Since the start of the COVID-19 pandemic of 2019/2020, a global increase in domestic abuse has been reported. The UN has described the worldwide increase as a ‘shadow pandemic’ alongside COVID-19. It is thought that cases have increased by as much as 20% during lockdown, as many people are finding themselves trapped at home with their abuser. Lockdown is bearable if you are lucky enough to be spending it with your best friend, but it is an entirely different matter if you are spending it with your worst enemy.
It was predictable that the restrictions imposed to keep the virus from spreading would also allow domestic abuse to flourish. Domestic abuse increases whenever families spend more time together, such as Christmas and summer holidays. Therefore, having to socially isolate brings with it the same dangers.
Add to this the possible stresses caused by financial worries, unemployment and anxiety surrounding the virus itself, and we are left with families in tinderbox situations. The isolation of family units has exacerbated domestic abuse, as perpetrators are more likely to be at home with the victim, and the traditional routes to help and support, such as schools, GPs and workplaces, may be closed. There have undoubtedly been new cases of domestic abuse during the pandemic and the imposed isolation may mean that there have been fewer opportunities to identify the early warning signs of abuse.
We know that other countries that are dealing with the COVID-19 pandemic have reported an increase in domestic abuse cases. Sadly, this has been borne out in the UK also, with the UK Domestic Abuse Helpline reporting a 25% increase in people calling the helpline since lockdown began. During the first three weeks of lockdown, 11 women, two children and one man died as a result of domestic abuse.
Victims of domestic abuse are facing restricted access to support or escape as a result of the lockdown measures. Some may feel that it is not safe to reach out for help, as the stay-at-home policy means that there are fewer opportunities to speak to someone while the perpetrator is always present. Common tools of abuse include isolation from friends and family, constant surveillance and strict detailed rules for behaviour. This atmosphere of constant monitoring makes it impossible for many victims to successfully access support.
There are, consequently, risks associated with calling helplines when the perpetrator might be able to overhear conversations. This is demonstrated by the fact that domestic abuse services have seen a significant increase in the use of their online services and web forum support services. There have also been reported increases in calls to helplines late in the evening.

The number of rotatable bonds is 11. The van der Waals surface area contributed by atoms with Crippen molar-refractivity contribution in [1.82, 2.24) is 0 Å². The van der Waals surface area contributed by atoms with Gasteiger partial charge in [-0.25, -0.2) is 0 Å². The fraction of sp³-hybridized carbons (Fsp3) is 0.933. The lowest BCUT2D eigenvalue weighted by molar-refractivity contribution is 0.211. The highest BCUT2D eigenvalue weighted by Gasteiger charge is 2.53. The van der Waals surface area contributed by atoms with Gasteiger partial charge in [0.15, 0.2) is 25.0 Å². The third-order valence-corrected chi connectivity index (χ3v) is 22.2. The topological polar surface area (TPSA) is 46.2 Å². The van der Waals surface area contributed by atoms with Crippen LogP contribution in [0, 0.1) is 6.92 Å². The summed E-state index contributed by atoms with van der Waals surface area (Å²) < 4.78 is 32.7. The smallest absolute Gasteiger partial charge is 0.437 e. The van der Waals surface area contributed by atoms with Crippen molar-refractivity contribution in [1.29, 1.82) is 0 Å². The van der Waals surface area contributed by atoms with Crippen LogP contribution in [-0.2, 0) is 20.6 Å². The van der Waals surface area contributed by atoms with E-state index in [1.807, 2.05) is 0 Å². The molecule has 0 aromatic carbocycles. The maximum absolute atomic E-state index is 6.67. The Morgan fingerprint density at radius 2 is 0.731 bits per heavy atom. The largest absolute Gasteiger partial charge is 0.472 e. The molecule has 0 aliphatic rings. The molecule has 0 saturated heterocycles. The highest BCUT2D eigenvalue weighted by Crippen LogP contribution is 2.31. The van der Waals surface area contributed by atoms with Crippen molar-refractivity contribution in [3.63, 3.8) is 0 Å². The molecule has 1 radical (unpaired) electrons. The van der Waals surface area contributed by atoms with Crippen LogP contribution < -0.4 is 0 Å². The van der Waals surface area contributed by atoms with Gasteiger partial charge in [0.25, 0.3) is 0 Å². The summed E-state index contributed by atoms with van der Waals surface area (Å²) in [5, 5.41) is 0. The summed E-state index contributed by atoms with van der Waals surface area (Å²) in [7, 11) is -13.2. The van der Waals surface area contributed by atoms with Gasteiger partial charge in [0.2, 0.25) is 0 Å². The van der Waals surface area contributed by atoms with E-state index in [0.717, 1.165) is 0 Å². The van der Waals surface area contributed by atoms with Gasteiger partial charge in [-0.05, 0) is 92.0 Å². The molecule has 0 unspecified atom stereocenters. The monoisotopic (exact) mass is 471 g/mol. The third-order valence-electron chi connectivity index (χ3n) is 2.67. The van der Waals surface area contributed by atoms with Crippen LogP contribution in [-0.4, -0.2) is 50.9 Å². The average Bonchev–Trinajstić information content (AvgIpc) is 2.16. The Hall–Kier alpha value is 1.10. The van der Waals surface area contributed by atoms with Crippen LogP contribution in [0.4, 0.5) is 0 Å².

It is important to recognise that domestic abuse is a hidden crime, so the increase in calls to the national helpline or to the police will be only part of the picture. Victims will often choose to disclose the abuse to family, friends or work colleagues rather than to the police or other agencies, so there is likely to be a great deal of unreported incidents.
Local councils are reporting that referrals to childrens social care have fallen since the stay-at-home guidance was issued. Councils receive, on average, almost 1,800 referrals per day and evidence suggests that these have fallen by more than half in some areas. This raises concerns that, without the regular oversight of professionals in schools or medical settings, some children may be at risk of abuse or neglect in the home that cannot currently be highlighted in the normal way.
There are a number of organisations currently working hard to offer support and advice to victims of domestic abuse. The UK Domestic Abuse Helpline (080 820 00247) and NSPCC (080 880 05000) are two of them. However, the true extent of domestic abuse will probably not emerge until after the pandemic, when more victims are able to speak freely.
For more information about Bastian Lloyd Morris, visit www.blmsolicitors.co.uk or call 01908 546580.